MESP FALL 2009 EVENTS
Mohja Kahf, Associate Professor of Comparative Literature, University of Arkansas, gave a perfor- mance on “Arab American Muslim Woman Balancing Act: A Mohja Kahf Reading,” showcasing her voice as a contemporary American Muslim woman intent on questioning and breaking some of the stereotypes about Muslims prevalent in the West.
Mehrzad Boroujerdi, Director of MESP, Syracuse University, delivered a talk on “The 2009 Elections and the Future of Iranian Republic.” He points out how the recent elections in Iran were remark- able in many ways, from the contentious presidential debate on state television to the role of Zahra Rahnavard, wife of reformist candidate Mir-Hossein Mousavi. The subsequent protests illustrate that the country’s political scene is fractious and uncertain.
Jimmy Johnson, Organizer with the Israeli Committee Against House Demolitions (ICAHD), spoke about “Planning the Occupation” by offering a geographical analysis of Israel’s control of public space and built environments. After the talk Johnson spoke with students about how to get in- volved in activist networks.
Omar Majeed presented his film “Taqwacore: the Birth of Punk Islam” and responded to questions from the audience. His film documents the progression of the Muslim Punk scene from its imagi- nary inception in a novel written by a white-convert to Islam named Michael Muhammad Knight, to a full-blown, real-life scene of Muslim punk bands and their diverse fans.
Joseph Massad, Assistant Professor of Modern Arab Politics and Intellectual History in the Depart- ment of Middle Eastern Languages and Cultures (MEALAC) at Columbia University, presented a lecture on “Conjunctive Prepositions: Sexuality and/in Islam.” He critiques how Arabs have inter- nalized Western views of sexual desire.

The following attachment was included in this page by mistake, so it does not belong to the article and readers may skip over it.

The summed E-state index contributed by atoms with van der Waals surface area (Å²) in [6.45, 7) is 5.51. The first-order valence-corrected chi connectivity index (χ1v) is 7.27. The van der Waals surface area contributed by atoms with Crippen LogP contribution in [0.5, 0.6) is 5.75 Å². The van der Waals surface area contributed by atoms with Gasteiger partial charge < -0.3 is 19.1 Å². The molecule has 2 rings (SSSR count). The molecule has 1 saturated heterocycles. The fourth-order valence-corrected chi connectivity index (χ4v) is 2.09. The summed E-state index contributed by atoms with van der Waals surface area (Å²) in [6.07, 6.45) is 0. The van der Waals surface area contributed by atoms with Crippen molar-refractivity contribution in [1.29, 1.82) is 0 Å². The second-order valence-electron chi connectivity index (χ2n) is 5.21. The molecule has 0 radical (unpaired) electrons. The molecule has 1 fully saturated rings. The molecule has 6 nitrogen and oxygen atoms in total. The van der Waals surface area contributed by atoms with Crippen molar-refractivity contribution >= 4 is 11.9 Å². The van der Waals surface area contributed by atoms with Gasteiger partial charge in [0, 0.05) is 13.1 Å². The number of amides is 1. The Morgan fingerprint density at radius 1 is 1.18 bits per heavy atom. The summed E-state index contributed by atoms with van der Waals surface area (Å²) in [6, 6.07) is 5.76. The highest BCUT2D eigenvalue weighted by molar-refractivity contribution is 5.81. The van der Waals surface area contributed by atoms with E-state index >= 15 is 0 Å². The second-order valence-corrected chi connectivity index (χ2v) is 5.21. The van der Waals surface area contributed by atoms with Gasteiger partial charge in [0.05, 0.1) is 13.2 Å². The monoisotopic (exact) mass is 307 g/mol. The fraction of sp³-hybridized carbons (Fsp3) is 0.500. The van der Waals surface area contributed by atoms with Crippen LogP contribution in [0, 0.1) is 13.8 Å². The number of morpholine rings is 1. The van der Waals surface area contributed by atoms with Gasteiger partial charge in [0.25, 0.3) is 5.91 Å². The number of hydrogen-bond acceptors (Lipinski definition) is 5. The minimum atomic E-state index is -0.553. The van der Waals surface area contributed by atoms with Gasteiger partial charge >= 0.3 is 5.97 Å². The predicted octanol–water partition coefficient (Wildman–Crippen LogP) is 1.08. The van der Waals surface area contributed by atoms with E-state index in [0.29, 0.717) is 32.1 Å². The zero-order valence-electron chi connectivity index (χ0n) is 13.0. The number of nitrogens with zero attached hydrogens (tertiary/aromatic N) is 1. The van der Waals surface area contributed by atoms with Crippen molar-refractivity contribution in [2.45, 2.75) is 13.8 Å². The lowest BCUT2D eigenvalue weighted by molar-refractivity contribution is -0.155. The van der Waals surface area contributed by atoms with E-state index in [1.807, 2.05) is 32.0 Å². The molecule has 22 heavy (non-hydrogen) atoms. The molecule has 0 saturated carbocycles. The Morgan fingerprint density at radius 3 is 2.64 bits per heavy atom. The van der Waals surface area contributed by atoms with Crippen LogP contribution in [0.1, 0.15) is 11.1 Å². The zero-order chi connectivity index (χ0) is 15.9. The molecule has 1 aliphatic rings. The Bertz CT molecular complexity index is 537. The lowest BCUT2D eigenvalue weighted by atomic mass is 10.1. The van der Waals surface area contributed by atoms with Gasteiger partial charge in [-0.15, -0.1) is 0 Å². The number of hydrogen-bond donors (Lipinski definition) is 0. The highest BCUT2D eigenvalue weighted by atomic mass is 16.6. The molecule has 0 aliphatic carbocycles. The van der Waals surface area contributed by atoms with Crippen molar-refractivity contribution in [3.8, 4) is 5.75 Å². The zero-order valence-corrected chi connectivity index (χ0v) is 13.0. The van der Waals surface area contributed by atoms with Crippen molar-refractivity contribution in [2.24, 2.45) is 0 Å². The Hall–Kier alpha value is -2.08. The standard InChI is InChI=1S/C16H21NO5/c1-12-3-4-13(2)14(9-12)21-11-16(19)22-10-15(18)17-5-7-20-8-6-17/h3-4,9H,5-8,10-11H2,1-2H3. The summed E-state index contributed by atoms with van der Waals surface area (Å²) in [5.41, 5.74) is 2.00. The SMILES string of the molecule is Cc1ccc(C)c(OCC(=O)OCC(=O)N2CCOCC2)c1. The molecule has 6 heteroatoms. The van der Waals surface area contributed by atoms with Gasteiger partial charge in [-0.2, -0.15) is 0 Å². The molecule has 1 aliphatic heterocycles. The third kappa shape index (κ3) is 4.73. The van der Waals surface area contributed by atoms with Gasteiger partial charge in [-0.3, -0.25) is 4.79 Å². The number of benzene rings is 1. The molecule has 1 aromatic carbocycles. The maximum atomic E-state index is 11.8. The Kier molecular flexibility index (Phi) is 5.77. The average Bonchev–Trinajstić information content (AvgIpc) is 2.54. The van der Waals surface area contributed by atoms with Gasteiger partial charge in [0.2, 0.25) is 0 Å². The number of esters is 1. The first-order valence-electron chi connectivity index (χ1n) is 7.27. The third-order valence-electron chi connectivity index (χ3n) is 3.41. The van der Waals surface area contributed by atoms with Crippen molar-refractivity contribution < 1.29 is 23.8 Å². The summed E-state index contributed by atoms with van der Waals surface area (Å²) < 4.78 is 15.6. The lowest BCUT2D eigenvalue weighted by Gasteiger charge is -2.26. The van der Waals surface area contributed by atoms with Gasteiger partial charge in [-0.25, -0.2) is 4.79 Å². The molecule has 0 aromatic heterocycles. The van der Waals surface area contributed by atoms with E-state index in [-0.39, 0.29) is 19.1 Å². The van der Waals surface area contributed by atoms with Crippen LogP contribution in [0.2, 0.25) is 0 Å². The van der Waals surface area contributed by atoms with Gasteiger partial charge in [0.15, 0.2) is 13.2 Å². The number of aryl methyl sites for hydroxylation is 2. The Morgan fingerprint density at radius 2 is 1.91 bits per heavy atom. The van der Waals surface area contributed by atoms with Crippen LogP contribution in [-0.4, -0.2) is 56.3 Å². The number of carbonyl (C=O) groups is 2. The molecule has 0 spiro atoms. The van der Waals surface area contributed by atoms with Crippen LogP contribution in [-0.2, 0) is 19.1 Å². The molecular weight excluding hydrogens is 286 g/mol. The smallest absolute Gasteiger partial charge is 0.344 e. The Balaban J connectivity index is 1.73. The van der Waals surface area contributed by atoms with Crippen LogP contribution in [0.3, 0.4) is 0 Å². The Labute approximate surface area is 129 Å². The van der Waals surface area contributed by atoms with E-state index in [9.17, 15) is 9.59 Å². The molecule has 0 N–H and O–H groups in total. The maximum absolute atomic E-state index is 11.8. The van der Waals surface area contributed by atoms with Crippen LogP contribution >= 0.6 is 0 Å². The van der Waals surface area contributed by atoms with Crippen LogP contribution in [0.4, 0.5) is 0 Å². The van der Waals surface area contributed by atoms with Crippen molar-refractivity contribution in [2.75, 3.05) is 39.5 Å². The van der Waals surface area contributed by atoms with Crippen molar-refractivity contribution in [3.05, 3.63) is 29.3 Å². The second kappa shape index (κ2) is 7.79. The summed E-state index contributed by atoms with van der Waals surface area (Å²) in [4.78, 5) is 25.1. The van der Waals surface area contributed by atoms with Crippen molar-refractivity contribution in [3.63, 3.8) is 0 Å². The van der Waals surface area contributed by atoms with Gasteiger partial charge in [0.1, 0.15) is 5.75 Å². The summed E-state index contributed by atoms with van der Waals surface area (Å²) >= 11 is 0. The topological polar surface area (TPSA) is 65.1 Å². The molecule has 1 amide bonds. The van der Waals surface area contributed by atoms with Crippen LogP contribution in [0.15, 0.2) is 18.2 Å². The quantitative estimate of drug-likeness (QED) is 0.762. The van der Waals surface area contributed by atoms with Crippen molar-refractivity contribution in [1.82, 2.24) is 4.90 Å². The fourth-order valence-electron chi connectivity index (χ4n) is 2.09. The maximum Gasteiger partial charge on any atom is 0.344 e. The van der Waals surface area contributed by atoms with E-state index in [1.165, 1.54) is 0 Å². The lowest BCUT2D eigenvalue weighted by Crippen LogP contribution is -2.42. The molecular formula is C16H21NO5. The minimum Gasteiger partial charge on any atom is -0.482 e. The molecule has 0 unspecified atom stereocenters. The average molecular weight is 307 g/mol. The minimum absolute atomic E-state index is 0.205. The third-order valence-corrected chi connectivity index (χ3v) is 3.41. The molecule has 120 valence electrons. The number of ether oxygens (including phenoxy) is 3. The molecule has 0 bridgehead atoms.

Ramazan Kilinc, Visiting Assistant Professor at James Madison College and Michigan University, spoke about “Islam, Secularism and Democracy: The Case of Turkey.” He traces developments in Turkey’s nascent democracy to the 1997 military intervention and analyzes how this event has shaped the country’s social and political discourse.
Elie Podeh, Chair of the Department of Islam and Middle East Studies and Senior Research Fellow, Harry S. Truman Institute for the Advancement of Peace, Hebrew University of Jerusalem, Israel, presented two lectures. The first, “Celebrating the Nation: the Politics of Commemoration in the Arab World,” surveys national holidays and celebrations that take place in the Arab world and analyzes their significance in defining and reinforcing political legitimacy. His second talk was on “The Arab Peace Plan: a Missed Opportunity,” in which he reviewed the missed opportunities for peace and the possible way forward.
As a part of the UISFL program, MESP also launched a series of Arabic and Hebrew language conversation tables, which will continue into the spring semester. The language tables provide an opportunity for students and faculty members to interact, as well as help students learn about the cultures of each respective language.
The films screened as part of the Middle Eastern Film Series during the Fall 2009 included: Battle of Algiers, The Kite Runner, USA vs Al Arian, Football Under Cover, and Lemon Tree.